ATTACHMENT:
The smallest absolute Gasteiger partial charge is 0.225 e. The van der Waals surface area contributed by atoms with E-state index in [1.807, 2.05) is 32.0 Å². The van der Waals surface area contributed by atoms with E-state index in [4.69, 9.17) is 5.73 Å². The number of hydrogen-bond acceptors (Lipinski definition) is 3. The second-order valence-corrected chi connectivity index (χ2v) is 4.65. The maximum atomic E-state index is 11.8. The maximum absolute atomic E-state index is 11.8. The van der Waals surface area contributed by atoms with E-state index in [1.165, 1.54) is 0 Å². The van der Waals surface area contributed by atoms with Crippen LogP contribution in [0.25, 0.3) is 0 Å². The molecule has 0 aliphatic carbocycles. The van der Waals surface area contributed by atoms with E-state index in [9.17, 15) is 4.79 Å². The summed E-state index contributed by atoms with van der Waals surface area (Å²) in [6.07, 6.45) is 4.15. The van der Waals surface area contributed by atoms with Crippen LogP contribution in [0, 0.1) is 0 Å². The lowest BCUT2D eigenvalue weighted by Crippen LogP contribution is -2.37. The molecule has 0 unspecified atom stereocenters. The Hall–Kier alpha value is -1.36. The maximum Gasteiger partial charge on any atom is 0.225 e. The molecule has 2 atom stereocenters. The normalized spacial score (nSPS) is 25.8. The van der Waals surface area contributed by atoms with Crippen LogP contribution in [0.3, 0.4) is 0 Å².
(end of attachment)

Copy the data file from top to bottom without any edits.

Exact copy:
The smallest absolute Gasteiger partial charge is 0.225 e. The van der Waals surface area contributed by atoms with E-state index in [1.807, 2.05) is 32.0 Å². The van der Waals surface area contributed by atoms with E-state index in [4.69, 9.17) is 5.73 Å². The number of hydrogen-bond acceptors (Lipinski definition) is 3. The second-order valence-corrected chi connectivity index (χ2v) is 4.65. The maximum atomic E-state index is 11.8. The maximum absolute atomic E-state index is 11.8. The van der Waals surface area contributed by atoms with E-state index in [1.165, 1.54) is 0 Å². The van der Waals surface area contributed by atoms with Crippen LogP contribution in [0.25, 0.3) is 0 Å². The molecule has 0 aliphatic carbocycles. The van der Waals surface area contributed by atoms with E-state index in [9.17, 15) is 4.79 Å². The summed E-state index contributed by atoms with van der Waals surface area (Å²) in [6.07, 6.45) is 4.15. The van der Waals surface area contributed by atoms with Crippen LogP contribution in [0, 0.1) is 0 Å². The lowest BCUT2D eigenvalue weighted by Crippen LogP contribution is -2.37. The molecule has 0 unspecified atom stereocenters. The Hall–Kier alpha value is -1.36. The maximum Gasteiger partial charge on any atom is 0.225 e. The molecule has 2 atom stereocenters. The normalized spacial score (nSPS) is 25.8. The van der Waals surface area contributed by atoms with Crippen LogP contribution in [0.3, 0.4) is 0 Å².